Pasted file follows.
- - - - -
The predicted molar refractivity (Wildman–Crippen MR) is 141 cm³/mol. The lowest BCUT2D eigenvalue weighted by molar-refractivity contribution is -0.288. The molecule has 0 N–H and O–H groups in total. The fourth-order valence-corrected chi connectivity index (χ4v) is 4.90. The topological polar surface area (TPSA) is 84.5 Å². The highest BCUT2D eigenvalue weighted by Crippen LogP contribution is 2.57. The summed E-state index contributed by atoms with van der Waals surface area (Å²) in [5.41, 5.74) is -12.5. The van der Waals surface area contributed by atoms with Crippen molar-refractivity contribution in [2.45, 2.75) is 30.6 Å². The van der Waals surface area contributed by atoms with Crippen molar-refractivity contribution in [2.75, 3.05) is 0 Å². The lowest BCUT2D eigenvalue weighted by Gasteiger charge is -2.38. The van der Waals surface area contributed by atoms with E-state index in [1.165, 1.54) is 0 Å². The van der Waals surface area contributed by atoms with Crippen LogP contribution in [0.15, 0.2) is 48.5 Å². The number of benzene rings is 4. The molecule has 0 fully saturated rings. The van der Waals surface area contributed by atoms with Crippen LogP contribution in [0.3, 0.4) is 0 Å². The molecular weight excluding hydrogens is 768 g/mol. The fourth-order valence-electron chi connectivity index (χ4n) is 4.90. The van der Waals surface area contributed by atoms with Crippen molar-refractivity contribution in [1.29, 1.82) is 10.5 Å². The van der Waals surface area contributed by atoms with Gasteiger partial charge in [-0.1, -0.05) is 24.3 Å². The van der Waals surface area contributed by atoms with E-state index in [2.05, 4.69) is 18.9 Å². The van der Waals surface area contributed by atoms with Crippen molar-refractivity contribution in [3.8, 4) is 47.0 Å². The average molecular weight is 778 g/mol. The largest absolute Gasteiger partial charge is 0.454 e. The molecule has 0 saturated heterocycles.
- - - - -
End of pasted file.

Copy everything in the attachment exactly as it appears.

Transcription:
The predicted molar refractivity (Wildman–Crippen MR) is 141 cm³/mol. The lowest BCUT2D eigenvalue weighted by molar-refractivity contribution is -0.288. The molecule has 0 N–H and O–H groups in total. The fourth-order valence-corrected chi connectivity index (χ4v) is 4.90. The topological polar surface area (TPSA) is 84.5 Å². The highest BCUT2D eigenvalue weighted by Crippen LogP contribution is 2.57. The summed E-state index contributed by atoms with van der Waals surface area (Å²) in [5.41, 5.74) is -12.5. The van der Waals surface area contributed by atoms with Crippen molar-refractivity contribution in [2.45, 2.75) is 30.6 Å². The van der Waals surface area contributed by atoms with Crippen molar-refractivity contribution in [2.75, 3.05) is 0 Å². The lowest BCUT2D eigenvalue weighted by Gasteiger charge is -2.38. The van der Waals surface area contributed by atoms with E-state index in [1.165, 1.54) is 0 Å². The van der Waals surface area contributed by atoms with Crippen LogP contribution in [0.15, 0.2) is 48.5 Å². The number of benzene rings is 4. The molecule has 0 fully saturated rings. The van der Waals surface area contributed by atoms with Crippen LogP contribution in [0.3, 0.4) is 0 Å². The molecular weight excluding hydrogens is 768 g/mol. The fourth-order valence-electron chi connectivity index (χ4n) is 4.90. The van der Waals surface area contributed by atoms with Crippen molar-refractivity contribution in [1.29, 1.82) is 10.5 Å². The van der Waals surface area contributed by atoms with Gasteiger partial charge in [-0.1, -0.05) is 24.3 Å². The van der Waals surface area contributed by atoms with E-state index in [2.05, 4.69) is 18.9 Å². The van der Waals surface area contributed by atoms with Crippen molar-refractivity contribution in [3.8, 4) is 47.0 Å². The average molecular weight is 778 g/mol. The largest absolute Gasteiger partial charge is 0.454 e. The molecule has 0 saturated heterocycles.